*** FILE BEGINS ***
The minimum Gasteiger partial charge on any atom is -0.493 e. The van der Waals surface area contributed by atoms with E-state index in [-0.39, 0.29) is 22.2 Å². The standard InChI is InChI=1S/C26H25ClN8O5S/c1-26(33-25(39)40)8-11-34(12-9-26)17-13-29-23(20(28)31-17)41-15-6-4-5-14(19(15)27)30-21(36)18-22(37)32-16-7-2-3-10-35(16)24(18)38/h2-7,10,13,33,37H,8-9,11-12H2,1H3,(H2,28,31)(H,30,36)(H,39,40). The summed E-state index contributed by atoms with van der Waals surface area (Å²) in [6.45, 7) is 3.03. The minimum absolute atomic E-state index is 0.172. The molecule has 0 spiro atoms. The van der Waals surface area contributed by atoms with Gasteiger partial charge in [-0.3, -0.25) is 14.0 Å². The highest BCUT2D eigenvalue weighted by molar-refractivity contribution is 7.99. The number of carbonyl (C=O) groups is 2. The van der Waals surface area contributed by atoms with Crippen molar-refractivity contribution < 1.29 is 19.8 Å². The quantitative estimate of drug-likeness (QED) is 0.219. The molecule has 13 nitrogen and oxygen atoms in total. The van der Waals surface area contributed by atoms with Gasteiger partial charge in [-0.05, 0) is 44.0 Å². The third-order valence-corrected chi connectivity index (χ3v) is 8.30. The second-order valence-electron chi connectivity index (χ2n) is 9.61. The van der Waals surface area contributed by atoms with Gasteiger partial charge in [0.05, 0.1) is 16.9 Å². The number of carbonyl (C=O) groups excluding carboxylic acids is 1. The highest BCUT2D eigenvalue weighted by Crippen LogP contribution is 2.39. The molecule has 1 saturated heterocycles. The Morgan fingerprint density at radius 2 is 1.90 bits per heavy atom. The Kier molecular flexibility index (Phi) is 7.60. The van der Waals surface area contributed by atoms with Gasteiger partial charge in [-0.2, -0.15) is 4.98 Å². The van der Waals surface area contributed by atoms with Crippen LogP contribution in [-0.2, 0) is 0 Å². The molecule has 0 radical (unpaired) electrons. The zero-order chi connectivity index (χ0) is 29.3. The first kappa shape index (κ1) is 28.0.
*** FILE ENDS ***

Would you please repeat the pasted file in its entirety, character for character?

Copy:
The minimum Gasteiger partial charge on any atom is -0.493 e. The van der Waals surface area contributed by atoms with E-state index in [-0.39, 0.29) is 22.2 Å². The standard InChI is InChI=1S/C26H25ClN8O5S/c1-26(33-25(39)40)8-11-34(12-9-26)17-13-29-23(20(28)31-17)41-15-6-4-5-14(19(15)27)30-21(36)18-22(37)32-16-7-2-3-10-35(16)24(18)38/h2-7,10,13,33,37H,8-9,11-12H2,1H3,(H2,28,31)(H,30,36)(H,39,40). The summed E-state index contributed by atoms with van der Waals surface area (Å²) in [6.45, 7) is 3.03. The minimum absolute atomic E-state index is 0.172. The molecule has 0 spiro atoms. The van der Waals surface area contributed by atoms with Gasteiger partial charge in [-0.3, -0.25) is 14.0 Å². The highest BCUT2D eigenvalue weighted by molar-refractivity contribution is 7.99. The number of carbonyl (C=O) groups is 2. The van der Waals surface area contributed by atoms with Crippen molar-refractivity contribution < 1.29 is 19.8 Å². The quantitative estimate of drug-likeness (QED) is 0.219. The molecule has 13 nitrogen and oxygen atoms in total. The van der Waals surface area contributed by atoms with Gasteiger partial charge in [-0.05, 0) is 44.0 Å². The third-order valence-corrected chi connectivity index (χ3v) is 8.30. The second-order valence-electron chi connectivity index (χ2n) is 9.61. The van der Waals surface area contributed by atoms with Gasteiger partial charge in [0.05, 0.1) is 16.9 Å². The number of carbonyl (C=O) groups excluding carboxylic acids is 1. The highest BCUT2D eigenvalue weighted by Crippen LogP contribution is 2.39. The molecule has 1 saturated heterocycles. The Morgan fingerprint density at radius 2 is 1.90 bits per heavy atom. The Kier molecular flexibility index (Phi) is 7.60. The van der Waals surface area contributed by atoms with Gasteiger partial charge in [-0.2, -0.15) is 4.98 Å². The van der Waals surface area contributed by atoms with Crippen LogP contribution in [-0.2, 0) is 0 Å². The molecule has 0 radical (unpaired) electrons. The zero-order chi connectivity index (χ0) is 29.3. The first kappa shape index (κ1) is 28.0.